Unveiling the Fragilities and Faultlines of Femininity: A psychoanalytic investigation (Part II)

From “Individualizing Gender and Sexuality: Theory and Practice” by Nancy J. Chodorow (2012).

Updated: September 27, 2021; 5:27 PM

Freud himself admitted that his perspective on femininity was limited and what little he did contribute to the field of psychoanalytic was from pure observational points of view in what he considered to be “feminine behaviors.” Women to Freud, as well as the subject of femininity, must have been no different than any other psychoanalytic riddle that needed unveiling. To further this exploration, I will consider the theories of Nancy Chodorow, Lucy Holmes, Julia Kristeva as well as some other psychoanalysts and philosophers and make an investigatory attempt in unveiling “the fractures and faultlines of femininity.” This psychoanalytic investigation will undoubtedly unveil the “peculiarities” of the psychotic psychoanalytic text of object relations expounded on the original writings of Freud’s castration complex known as Oedipus. This approach opposes aspects of normal healthy development, and as we will see has several connections to the aspects to the psychotic text of Western culture (splitting) as a distinct picture of developmental immaturity as one of the faultlines of both femininity and masculinity in human development. Another interesting aspect of development will be revealed in how we learn to navigate humiliation.

Since violence and aggression are behaviors considered to be a human problem, rather than just one belonging to the masculine gender, studies have shown that serious violent and fatal aggression, as behavior peculiar to animal competition, are carried out at higher rates by the masculine gender and that femininity contributes far less to this human problem. However, this is not to say that possessed femininity is not without its own set of peculiar fragilities and faultlines. Research studies tell us that women are less likely to carry out acts of serious and fatal violent aggression (homicide), but there is a small population of women who kill their children and this can be evidenced if we include into our consideration the abortion rate.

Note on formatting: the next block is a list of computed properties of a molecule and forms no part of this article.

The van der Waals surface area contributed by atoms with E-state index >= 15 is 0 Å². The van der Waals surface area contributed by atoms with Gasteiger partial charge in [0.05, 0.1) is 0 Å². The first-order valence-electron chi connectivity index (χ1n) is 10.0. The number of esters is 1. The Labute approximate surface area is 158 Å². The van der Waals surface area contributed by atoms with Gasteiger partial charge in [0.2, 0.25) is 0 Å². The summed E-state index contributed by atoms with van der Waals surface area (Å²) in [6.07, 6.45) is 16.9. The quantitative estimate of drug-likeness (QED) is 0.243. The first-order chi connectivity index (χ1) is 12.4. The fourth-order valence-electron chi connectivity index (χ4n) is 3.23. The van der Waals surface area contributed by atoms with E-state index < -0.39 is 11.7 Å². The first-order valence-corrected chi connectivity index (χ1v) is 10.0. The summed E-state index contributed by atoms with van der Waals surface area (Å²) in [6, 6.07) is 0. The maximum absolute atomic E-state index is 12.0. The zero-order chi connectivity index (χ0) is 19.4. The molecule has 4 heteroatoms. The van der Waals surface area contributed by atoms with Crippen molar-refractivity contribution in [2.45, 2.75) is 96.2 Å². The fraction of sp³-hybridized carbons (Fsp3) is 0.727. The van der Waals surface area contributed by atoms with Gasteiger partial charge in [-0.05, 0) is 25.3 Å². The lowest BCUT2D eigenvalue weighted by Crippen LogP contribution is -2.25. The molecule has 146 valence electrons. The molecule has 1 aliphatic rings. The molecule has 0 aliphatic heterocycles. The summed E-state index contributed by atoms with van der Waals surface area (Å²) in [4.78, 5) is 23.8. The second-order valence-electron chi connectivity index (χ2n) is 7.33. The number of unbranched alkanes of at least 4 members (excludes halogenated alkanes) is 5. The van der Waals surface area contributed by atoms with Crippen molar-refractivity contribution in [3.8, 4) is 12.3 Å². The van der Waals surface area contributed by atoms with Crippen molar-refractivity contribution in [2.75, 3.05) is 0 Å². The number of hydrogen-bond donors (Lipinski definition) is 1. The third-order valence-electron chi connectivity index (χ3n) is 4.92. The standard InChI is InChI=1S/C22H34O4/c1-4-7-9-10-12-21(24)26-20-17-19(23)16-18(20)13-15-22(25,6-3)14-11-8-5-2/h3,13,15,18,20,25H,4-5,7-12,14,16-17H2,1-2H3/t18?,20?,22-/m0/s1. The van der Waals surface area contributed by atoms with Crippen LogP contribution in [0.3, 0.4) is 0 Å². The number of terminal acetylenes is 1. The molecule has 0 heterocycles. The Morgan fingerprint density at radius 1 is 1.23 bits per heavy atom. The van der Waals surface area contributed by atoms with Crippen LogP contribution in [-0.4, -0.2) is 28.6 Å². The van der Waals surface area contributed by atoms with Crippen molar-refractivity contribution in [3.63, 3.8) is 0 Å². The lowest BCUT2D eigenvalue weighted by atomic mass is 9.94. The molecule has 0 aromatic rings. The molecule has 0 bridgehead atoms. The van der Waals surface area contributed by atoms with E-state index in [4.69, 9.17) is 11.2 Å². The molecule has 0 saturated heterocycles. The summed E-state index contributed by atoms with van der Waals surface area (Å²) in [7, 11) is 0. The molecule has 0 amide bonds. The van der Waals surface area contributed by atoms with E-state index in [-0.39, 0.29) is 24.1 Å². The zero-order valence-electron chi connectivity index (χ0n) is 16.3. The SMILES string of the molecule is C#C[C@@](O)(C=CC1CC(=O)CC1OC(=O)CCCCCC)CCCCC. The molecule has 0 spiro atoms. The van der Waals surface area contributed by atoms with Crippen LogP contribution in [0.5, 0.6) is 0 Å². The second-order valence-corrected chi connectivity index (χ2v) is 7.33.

One of the first elements of Chodorow’s theory is connected to the idea of identity which can include aspects of national, ethnic, religious, and gendered identity as her theory deals directly with Islamic terrorism. “Humiliation seems in some way to affect men and women in different ways can be expected from the classical Freudian account of challenges to phallic narcissism and from feminist descriptions … beginning with Horney, of the humiliation of being a little boy in relation to grown women (Chodorow, 2012, pp. 130).” However, the theory Chodorow develops she calls The Achilles Complex ties directly into Freudian castration anxiety/complex (Freud’s Oedipus) and borrows on the masculine Father-Son vertical and its power dynamic as witnessed in Freud’s patient Little Hans and Han’s fear of his father’s large and castrating phallus (Freud, 1909; Freud, 1924; Chassegeut-Smirgel, 1984). In order for us to uncover the fractures and faultlines of femininity it will require an understanding of the work of other feminist authors, philosophers, and psychoanalysts writing on the Mother-Daughter relationship and its power dynamic rooted in the paranoid splitting of Melanie Klein, and to which Chodorow and Lucy Holmes both borrow from as well.

To reiterate from my previous post, “The Fragilities and Faultlines of Masculinity,” based on the theory of Nancy Chodorow, borrowed from Freudian psychology and re-worked through Kleinian theory, we know that immature development contributes to the fragilities and faultlines of masculinity as well as femininity. We can say this because Chodorow’s Achilles Complex is based on the myth of Achilles who is “a junior man” humiliated by the actions of a superior officer, Agamemnon. To recap Chodorow’s theory: